By Patrick MeLampy
This blog was originally posted on the Network World blog: No WANs Land
My new iPhone X actually recognizes me! This is an example of Smart Technology.
Most of us are expecting a revolution of products and services that have embedded intelligence or smarts. Medical diagnostic support is being aided by computer intelligence with the goal to improve the physician’s understanding of the patient to improve the diagnosis, therapies and resulting patient outcomes without adding more burden on the clinician. Look at cars – now, autonomous self-driving vehicles have the potential to alleviate congestion and improve the environment in ways we couldn’t imagine.
To perform facial recognition, the iPhone X must understand the language of faces. This includes attributes of faces, such as shape of eyes, noses, cheekbones, and jaw. It’s safe to say that any smart system needs to understand the language of its purpose. Self-driving cars must understand the language of driving which includes maps, roads, signs, speed limits, weather, and traffic signals. Smart medical diagnostics need to understand the language of medicine, including possible diagnosis and probabilities.
What language makes modern data networks smart?
Our current language of networking is fairly primitive. It includes speeds in bits/second, longest prefix match based routes for aggregates of traffic, autonomous system numbers, diff-serv code points, MPLS tags, etc. The system is so poorly understood that we use meteorological terms to describe observed phenomena. Terms like packet storms, avalanche, floods, and flaps are commonly used. We randomly drop packets to prevent standing waves. We require all paths to be equal or they are eliminated all together. The concept of a detection of a networking anomaly as a primary tool of management suggests a very weak language. Could a facial recognizer work solely by detection of anomalies? We’d be also remiss not to highlight that all these factors create a network that’s often too complex, costly, and brittle to deliver everything consumers are demanding (or soon will be). We need to enable new business applications and services while reducing cost, risk, and complexity.
The network’s purpose
Networks exist for the sole purpose of enabling applications and services. There is no other reason to have a network. A single network packet has no value whatsoever. Yet our language of networking today is a language of bits and packets and really not much better than Morse code. The language of an application is the session. A session is a bi-directional exchange of packets defined by a first packet, followed by subsequent packets until the exchange is completed. Every use of the network today is a session. Sessions have attributes (just like faces) that include a start time, a bandwidth rate and limit in both directions, and end time, an observed peak bandwidth, average bandwidth, a human understandable name, a quality of service requirement, certificate analysis/validation, and a list of who is permitted to use the service. This language is already in use by most advanced security and intrusion detection devices.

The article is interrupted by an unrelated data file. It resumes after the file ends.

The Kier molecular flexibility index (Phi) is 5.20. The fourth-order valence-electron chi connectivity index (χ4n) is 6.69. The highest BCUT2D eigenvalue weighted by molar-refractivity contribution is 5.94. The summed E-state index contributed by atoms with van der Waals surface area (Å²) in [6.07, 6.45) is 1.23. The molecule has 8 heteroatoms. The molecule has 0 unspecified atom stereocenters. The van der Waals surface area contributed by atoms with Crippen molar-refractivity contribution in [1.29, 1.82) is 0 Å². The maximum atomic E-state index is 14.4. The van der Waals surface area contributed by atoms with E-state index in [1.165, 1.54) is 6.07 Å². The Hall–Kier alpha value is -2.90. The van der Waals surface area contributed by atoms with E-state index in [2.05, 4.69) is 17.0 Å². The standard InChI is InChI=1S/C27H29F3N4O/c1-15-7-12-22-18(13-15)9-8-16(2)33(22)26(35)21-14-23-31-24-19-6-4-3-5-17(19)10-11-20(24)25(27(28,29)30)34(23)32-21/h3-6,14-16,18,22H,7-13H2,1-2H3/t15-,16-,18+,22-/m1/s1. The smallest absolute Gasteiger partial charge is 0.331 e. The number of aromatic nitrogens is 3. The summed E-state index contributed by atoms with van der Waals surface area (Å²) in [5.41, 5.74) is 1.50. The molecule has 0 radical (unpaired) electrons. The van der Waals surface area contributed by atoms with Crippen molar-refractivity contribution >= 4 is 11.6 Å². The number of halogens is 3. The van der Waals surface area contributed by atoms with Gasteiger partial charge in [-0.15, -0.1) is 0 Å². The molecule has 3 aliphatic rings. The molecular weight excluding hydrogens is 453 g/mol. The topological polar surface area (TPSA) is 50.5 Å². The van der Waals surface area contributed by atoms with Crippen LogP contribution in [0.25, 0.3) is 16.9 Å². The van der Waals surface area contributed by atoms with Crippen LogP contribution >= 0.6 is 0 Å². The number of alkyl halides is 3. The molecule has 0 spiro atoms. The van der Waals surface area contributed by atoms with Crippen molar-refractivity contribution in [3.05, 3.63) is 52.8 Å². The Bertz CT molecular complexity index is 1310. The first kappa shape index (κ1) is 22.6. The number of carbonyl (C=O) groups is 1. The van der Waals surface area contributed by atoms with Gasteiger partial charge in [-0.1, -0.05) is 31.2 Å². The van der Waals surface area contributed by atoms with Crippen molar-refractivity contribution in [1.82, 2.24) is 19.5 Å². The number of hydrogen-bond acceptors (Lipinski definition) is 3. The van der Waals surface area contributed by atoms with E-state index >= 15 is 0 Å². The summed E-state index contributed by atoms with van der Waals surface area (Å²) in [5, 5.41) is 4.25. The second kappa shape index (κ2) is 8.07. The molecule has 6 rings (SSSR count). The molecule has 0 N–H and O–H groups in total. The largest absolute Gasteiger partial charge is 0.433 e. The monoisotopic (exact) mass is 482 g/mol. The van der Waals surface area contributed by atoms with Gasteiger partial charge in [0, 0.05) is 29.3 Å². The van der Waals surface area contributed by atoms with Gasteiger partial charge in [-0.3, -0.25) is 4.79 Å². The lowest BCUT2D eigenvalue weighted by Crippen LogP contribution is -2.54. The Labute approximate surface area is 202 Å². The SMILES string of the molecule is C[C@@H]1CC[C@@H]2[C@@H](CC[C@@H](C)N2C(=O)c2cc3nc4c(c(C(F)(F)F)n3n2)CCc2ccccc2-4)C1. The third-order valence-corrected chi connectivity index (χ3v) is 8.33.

It’s time to get session smart
Today, we struggle in a tower of network babble. We deal with packets, overlapping addresses, NATs, and networks that do not share information (Private/Public/IPv4/IPv6). We tunnel, we overlay, we over provision, we pray. Rather than our prayers being answered, we have been asked as a profession to support public and private cloud, increase our velocity of change, reduce our costs, and under no circumstances allow any intruders. This is only possible when we find a new language and a new way. Our routers need to get smart. Our routers need to understand the language of services – sessions. We need to route sessions and not packets. Routers need to be smart enough to support unequal pathways, drop exactly the correct packet, and avoid tunnels and inefficiency. Routers need to become Session Smart and speak the language of services.
Session Smart Routing lets the network adapt automatically to the requirements of individual sessions and user segments. Here you get better performance at lower cost by replacing hard-wired tunnels and middleboxes in favor of a software-based routing fabric that has Zero-Trust Security and Centralized Orchestration right out of the box, with session awareness, stateful firewall, and load balancing immersed into the routers themselves.
With software, routers can finally break the Rosetta stone of networking and understand the languages applications and services.
Network Function Virtualization shouldn’t be about reducing the hardware tower of babble to software imitations chained together. Our intent for networking should not be to automate what we have but rather to innovate. The iPhone X facial recognition isn’t an imitation. It’s an innovation.
Software algorithms in every industry has ushered in a wave of unimagined innovation. When we migrate from hardware routing to software routing there will be innovation at the routing layer. With software, routers can finally break the Rosetta stone of networking and understand the languages applications and services.
Patrick MeLampy is the Co-Founder and Chief Operating Officer at 128 Technology
The original post can be found here.